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Olive oil production sector plays an important role in Portuguese economy. It had a major growth over the last decade, increasing its weight in the overall national exports. International market penetration for Mediterranean traditional products is increasingly more demanding, especially in the Northern European markets, where consumers are looking for more sustainable products. Trying to support this growing demand this study addresses olive oil production under the environmental and eco-efficiency perspectives. The analysis considers two consecutive product life cycle stages: olive trees farming; and olive oil extraction in mills. Addressing olive farming, data collection covered two different organizations: a middle-size farm (~12ha) (F1) and a large-size farm (~100ha) (F2). Results from both farms show that olive collection activities are responsible for the largest amounts of Green House Gases (GHG) emissions. In this activities, estimate for the Carbon Footprint per olive was higher in F2 (188g CO2e/kgolive) than in F1 (148g CO2e/kgolive). Considering olive oil extraction, two different mills were considered: one using a two-phase system (2P) and other with a three-phase system (3P). Results from the study of two mills show that there is a much higher use of water in 3P. Energy intensity (EI) is similar in both mills. When evaluating the GHG generated, two conditions are evaluated: a biomass neutral condition resulting on a carbon footprint higher in 3P (184g CO2e/Lolive oil) than in 2P (92g CO2e/Lolive oil); and a non-neutral biomass condition in which 2P increase its carbon footprint to 273g CO2e/Lolive oil. When addressing the carbon footprint of possible combinations among studied subsystems, results suggest that olive harvesting is the major source for GHG.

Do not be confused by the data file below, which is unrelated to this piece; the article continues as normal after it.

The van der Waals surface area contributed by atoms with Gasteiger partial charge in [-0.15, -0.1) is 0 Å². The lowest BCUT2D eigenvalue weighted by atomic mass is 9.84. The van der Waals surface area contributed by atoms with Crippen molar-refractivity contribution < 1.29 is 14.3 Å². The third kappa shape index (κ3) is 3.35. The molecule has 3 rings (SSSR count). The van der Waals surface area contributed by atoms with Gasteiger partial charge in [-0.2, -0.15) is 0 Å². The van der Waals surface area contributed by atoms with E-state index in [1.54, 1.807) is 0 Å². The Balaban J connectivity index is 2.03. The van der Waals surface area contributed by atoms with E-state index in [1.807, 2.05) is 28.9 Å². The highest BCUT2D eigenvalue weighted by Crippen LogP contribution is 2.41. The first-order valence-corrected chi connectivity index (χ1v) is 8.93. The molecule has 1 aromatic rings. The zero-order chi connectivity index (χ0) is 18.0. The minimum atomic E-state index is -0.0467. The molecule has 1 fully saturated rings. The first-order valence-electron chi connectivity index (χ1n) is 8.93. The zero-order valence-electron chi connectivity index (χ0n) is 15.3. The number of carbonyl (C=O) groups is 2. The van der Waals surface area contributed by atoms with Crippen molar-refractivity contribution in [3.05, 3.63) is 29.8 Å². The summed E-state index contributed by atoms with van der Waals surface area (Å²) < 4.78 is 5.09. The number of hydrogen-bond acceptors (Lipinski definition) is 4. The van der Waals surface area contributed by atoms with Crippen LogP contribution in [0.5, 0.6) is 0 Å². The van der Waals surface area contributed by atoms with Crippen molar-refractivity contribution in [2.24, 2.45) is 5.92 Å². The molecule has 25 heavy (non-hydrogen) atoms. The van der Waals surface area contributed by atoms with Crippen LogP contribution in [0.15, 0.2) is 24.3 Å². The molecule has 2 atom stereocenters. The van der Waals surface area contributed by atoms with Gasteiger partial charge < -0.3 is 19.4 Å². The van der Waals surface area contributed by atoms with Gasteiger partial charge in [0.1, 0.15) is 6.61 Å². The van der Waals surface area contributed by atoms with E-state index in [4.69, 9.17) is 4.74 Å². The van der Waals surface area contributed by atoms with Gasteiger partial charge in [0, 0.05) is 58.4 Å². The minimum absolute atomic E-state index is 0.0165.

Keywords: carbon footprint, environmental indicators, farming subsystem, industrial subsystem, olive oil